Originally published in 1942 and now reprinted for the first time, They Knew Lincoln is a classic in African American history and Lincoln studies. Part memoir and part history, the book is an account of John E. Washington's childhood among African Americans in Washington, DC, and of the blackpeople who knew or encountered Abraham and Mary Todd Lincoln. Washington recounted stories told by his grandmother's elderly friends - stories of escaping from slavery, meeting Lincoln in the capitol, learning of the president's assassination, and hearing ghosts at Ford's Theatre. He also mined the US government archives and researched little-known figures inLincoln's life, including William Johnson, who accompanied Lincoln from Springfield to Washington, and William Slade, the steward in Lincoln's White House. Washington was fascinated from childhood by the question of how much African Americans themselves had shaped Lincoln's views on slavery andrace, and he believed Lincoln's Haitian-born barber, William de Fleurville, was a crucial influence. Washington also extensively researched Elizabeth Keckly, the dressmaker to Mary Todd Lincoln, and advanced a new theory of who helped her write her controversial book, Behind the Scenes, or ThirtyYears a Slave, and Four Years in the White House (1868). Firm in his conviction that the history of Lincoln's presidency must include the history of African Americans, Washington sought advice and support from the white establishment and obtained an introduction to his book by writer Carl Sandburgand a preface by Lincoln scholar James G. Randall. A new introduction by Kate Masur places Washington's book in its own context, explaining the contents of They Knew Lincoln in light of not only the era of emancipation and the Civil War, but also Washington's own times, when the nation's capital was a place of great opportunity and creativity formembers of the African American elite. On publication, a reviewer noted that the "collection of Negro stories, memories, legends about Lincoln" seemed "to fill such an obvious gap in the material about Lincoln that one wonders why no one ever did it before." This edition brings it back to print fora twenty-first century readership that remains fascinated with Abraham Lincoln.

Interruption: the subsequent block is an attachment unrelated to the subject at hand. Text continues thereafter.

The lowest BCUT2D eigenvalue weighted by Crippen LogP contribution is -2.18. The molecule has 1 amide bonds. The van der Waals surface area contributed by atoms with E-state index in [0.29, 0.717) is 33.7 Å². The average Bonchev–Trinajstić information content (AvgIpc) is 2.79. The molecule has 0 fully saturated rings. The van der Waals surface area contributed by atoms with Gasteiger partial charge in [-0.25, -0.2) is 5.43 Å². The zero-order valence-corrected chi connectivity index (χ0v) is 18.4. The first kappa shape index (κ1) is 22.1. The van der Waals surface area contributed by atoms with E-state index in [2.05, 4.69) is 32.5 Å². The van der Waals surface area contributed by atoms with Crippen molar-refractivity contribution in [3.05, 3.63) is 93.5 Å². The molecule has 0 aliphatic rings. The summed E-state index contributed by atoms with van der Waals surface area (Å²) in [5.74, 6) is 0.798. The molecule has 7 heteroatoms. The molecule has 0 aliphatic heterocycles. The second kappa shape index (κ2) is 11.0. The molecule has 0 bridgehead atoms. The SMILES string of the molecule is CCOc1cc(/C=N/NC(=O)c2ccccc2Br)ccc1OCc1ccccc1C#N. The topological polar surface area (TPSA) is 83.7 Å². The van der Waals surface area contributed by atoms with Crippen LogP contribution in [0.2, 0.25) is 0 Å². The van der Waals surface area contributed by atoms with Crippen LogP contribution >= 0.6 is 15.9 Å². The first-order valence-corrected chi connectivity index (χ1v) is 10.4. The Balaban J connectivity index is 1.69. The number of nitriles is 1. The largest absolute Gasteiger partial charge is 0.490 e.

Longlisted for the 2018 National Book Award for Poetry "[Trethewey's poems] dig beneath the surface of history--personal or communal, from childhood or from a century ago--to explore the human struggles that we all face." --James H. Billington, 13th Librarian of Congress Layering joy and urgent defiance--against physical and cultural erasure, against white supremacy whether intangible or graven in stone--Trethewey's work gives pedestal and witness to unsung icons. Monument, Trethewey's first retrospective, draws together verse that delineates the stories of working class African American women, a mixed-race prostitute, one of the first black Civil War regiments, mestizo and mulatto figures in Casta paintings, Gulf coast victims of Katrina. Through the collection, inlaid and inextricable, winds the poet's own family history of trauma and loss, resilience and love. In this setting, each section, each poem drawn from an "opus of classics both elegant and necessary,"* weaves and interlocks with those that come before and those that follow. As a whole, Monument casts new light on the trauma of our national wounds, our shared history. This is a poet's remarkable labor to source evidence, persistence, and strength from the past in order to change the very foundation of the vocabulary we use to speak about race, gender, and our collective future. *Academy of American Poets' chancellor Marilyn Nelson